The emerging generation of caricaturists realized that a modern look, derived from European art, caught the eye and expressed the vitality of the new century. Departing from comic conventions, these artists began to simplify, elongate, geometricize, and fragment their figural forms. Eventually, their stylish mockery would be fueled by abstractions, collage techniques, color dissonances, and unexpected conflations of Cubism, Fauvism, and Surrealism. "Between modern caricature and modern 'straight' portraiture," critic Henry Tyrrell noted, "there is only a thin and vague line of demarcation. Both are psychological in their way of seeing a subject, exaggerating the salient and significant features."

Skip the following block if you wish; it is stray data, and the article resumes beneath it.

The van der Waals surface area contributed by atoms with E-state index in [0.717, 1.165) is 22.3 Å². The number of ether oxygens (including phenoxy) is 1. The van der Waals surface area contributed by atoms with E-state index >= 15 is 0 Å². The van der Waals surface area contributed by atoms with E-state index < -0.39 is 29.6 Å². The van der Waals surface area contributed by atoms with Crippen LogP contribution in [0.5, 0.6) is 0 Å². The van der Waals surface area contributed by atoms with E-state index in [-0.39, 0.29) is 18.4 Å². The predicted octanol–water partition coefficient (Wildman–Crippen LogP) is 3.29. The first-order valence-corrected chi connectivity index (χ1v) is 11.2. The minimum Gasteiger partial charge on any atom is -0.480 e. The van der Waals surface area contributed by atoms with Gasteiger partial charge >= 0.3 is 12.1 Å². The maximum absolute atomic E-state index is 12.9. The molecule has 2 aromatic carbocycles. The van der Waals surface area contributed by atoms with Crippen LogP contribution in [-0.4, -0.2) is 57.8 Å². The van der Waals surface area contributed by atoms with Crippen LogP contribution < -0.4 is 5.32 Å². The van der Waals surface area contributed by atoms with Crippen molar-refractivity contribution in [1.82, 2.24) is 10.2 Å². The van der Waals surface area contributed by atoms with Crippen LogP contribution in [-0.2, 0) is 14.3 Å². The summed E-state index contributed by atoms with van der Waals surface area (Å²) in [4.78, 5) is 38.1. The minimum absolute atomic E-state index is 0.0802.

Progressive artists and critics saw caricature as one more way to experiment with portraiture. Stylized drawings, along with dolls, masks, wire sculpture, and puppets, could summarize personality, conveying nuances of character through non-literal visual effects. Wit and whimsy were recognized as components of modernist aesthetic. Although caricature would develop as a popular art, its appreciation by the avant-garde was mutually influential. Dada humor, abstract portraiture, Alexander Calder's circus and wire constructions, all reflected this intersection.